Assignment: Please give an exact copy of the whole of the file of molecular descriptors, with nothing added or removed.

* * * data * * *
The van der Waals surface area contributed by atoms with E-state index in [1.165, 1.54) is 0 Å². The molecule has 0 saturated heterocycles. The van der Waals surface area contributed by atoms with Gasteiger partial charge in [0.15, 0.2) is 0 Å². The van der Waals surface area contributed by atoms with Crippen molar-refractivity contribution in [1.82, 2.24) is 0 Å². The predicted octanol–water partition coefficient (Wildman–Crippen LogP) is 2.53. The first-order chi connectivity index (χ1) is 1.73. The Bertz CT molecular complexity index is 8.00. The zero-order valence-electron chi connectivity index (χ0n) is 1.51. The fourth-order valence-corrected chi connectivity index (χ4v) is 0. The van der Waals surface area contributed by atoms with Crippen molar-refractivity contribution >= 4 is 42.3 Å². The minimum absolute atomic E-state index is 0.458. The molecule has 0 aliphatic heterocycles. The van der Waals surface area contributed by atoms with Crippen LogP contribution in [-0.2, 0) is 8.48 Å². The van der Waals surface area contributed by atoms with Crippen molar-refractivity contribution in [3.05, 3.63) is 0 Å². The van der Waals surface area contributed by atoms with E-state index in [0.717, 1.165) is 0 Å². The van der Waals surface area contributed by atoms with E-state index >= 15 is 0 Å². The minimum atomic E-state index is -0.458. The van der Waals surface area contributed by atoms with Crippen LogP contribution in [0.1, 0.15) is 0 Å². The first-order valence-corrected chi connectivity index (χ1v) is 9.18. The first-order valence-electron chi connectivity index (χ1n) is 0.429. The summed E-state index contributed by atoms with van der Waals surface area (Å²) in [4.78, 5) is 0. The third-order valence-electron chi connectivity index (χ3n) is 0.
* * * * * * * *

The van der Waals surface area contributed by atoms with E-state index in [1.165, 1.54) is 0 Å². The molecule has 0 saturated heterocycles. The van der Waals surface area contributed by atoms with Gasteiger partial charge in [0.15, 0.2) is 0 Å². The van der Waals surface area contributed by atoms with Crippen molar-refractivity contribution in [1.82, 2.24) is 0 Å². The predicted octanol–water partition coefficient (Wildman–Crippen LogP) is 2.53. The first-order chi connectivity index (χ1) is 1.73. The Bertz CT molecular complexity index is 8.00. The zero-order valence-electron chi connectivity index (χ0n) is 1.51. The fourth-order valence-corrected chi connectivity index (χ4v) is 0. The van der Waals surface area contributed by atoms with Crippen molar-refractivity contribution >= 4 is 42.3 Å². The minimum absolute atomic E-state index is 0.458. The molecule has 0 aliphatic heterocycles. The van der Waals surface area contributed by atoms with Crippen LogP contribution in [-0.2, 0) is 8.48 Å². The van der Waals surface area contributed by atoms with Crippen molar-refractivity contribution in [3.05, 3.63) is 0 Å². The van der Waals surface area contributed by atoms with E-state index in [0.717, 1.165) is 0 Å². The van der Waals surface area contributed by atoms with E-state index >= 15 is 0 Å². The minimum atomic E-state index is -0.458. The van der Waals surface area contributed by atoms with Crippen LogP contribution in [0.1, 0.15) is 0 Å². The first-order valence-corrected chi connectivity index (χ1v) is 9.18. The first-order valence-electron chi connectivity index (χ1n) is 0.429. The summed E-state index contributed by atoms with van der Waals surface area (Å²) in [4.78, 5) is 0. The third-order valence-electron chi connectivity index (χ3n) is 0.